Medical school interviews are a great opportunity to learn, so don’t be shy about asking questions. In fact it is a bad sign to interviewers if you do not have any questions, so make sure you have some questions for your big day.
In March 2012, I had my first medical school interview, it was at Queen Mary, University of London. I had taken a gap year after my A levels to reapply to medical school. I remember i was so nervous and wanted the interview to be over, one of the tutors on the interview panel asked if I had any questions at the end. I said, “Ummm… nope.” And that was the end of that.
That was a huge mistake. You should ALWAYS have questions locked and loaded for that inevitable moment. If you answer the way I did, it will make you seem unenthusiastic and look like someone that lacks an enquiring mind.
These are 50 smart questions to ask during your medical school interview that will stand you out from other students:
Medical School Programme And Curriculum
These are general questions that you can ask about the the medical school’s curriculum to give you a better understanding of the programme:
- How do you think your medical programme compares to other universities? What makes your medical school programme unique?
- What support is provided to help students make a decision on which area of Medicine to specialise?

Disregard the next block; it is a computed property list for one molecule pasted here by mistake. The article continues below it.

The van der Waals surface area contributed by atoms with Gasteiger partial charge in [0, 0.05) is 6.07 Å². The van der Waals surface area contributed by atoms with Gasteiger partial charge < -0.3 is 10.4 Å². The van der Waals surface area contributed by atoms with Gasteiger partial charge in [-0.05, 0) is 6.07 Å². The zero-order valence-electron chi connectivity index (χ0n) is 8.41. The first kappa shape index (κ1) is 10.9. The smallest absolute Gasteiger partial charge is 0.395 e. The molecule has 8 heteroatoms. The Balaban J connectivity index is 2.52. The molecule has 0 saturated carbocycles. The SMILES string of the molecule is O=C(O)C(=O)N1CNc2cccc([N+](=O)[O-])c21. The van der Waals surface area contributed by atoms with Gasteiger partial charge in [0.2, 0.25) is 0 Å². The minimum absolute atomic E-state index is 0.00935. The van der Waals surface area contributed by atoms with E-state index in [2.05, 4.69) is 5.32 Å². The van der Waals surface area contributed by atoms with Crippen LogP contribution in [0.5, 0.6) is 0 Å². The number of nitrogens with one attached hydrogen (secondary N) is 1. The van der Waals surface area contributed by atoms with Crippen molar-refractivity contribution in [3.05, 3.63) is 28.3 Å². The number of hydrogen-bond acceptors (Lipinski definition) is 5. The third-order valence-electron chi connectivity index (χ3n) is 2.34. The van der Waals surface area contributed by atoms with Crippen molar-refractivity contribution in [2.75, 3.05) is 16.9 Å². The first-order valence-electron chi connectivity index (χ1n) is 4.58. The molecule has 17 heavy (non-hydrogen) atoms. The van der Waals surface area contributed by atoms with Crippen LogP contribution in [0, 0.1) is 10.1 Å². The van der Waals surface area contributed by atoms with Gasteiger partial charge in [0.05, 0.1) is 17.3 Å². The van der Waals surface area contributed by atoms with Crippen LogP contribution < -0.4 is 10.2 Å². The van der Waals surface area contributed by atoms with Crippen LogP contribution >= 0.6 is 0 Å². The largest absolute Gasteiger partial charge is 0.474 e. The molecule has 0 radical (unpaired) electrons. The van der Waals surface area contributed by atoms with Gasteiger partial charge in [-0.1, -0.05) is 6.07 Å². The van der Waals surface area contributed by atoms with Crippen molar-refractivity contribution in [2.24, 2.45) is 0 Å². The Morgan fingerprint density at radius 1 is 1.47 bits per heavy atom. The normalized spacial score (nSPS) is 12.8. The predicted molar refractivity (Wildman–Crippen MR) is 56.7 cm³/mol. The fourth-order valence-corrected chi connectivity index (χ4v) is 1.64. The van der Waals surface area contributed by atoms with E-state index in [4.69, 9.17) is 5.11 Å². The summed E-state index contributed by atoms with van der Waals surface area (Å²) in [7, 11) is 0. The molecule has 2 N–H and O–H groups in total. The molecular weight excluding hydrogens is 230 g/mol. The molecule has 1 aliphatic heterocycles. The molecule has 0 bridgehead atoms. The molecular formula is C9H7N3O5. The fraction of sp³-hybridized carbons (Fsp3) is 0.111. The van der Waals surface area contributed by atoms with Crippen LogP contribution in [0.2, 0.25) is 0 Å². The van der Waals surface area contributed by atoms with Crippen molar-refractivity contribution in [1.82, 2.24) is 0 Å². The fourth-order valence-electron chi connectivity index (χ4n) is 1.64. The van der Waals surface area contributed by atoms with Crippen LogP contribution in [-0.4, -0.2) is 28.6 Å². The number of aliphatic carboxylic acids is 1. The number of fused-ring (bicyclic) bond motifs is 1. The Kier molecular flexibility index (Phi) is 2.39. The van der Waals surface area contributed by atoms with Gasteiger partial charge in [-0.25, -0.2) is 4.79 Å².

- Which hospitals do you partner with? What is the benefit of such partnership?
- How is work placement at hospitals allocated to students?
- How do students from this medical school perform on the National Board Examinations?
- How does the school assist students who do not pass exams?
- How are students evaluated academically? How are clinical evaluations performed?
- Is there a student or tutor mentoring program?
- Is this medical school well known for any special programs or courses?
- What do you think is the strongest aspect of this medical school?
- Could you describe this school’s curriculum during pre-clinical and clinical years?
- How many students apply to your programme? And how many do you take on each year?
- What changes has your curriculum undergone in the last four years?
- What changes do you foresee in the next four years?
- How often is the curriculum reviewed & updated?
- How is technology being used to enhance the curriculum?
- Have any students in the past quit or failed out?
- How are students graded each year?
- What can I expect on Day 1 or first week on the course?
- Are there opportunities to study or learn abroad?
The best medical schools in the world are at the forefront of research and advancement in medicine. Research hugely impacts our understanding of medicine and can challenge preconceived concepts in medicine. Showing interest in research shows the interviewer you stay up to date with updates in Medicine. These are general questions you can ask to gauge a university’s presence in medical research.
- What is the most exciting research going on at the school this year?
- Is this medical school well known for any research?
- Are there opportunities to be involved in research during the first 2 years?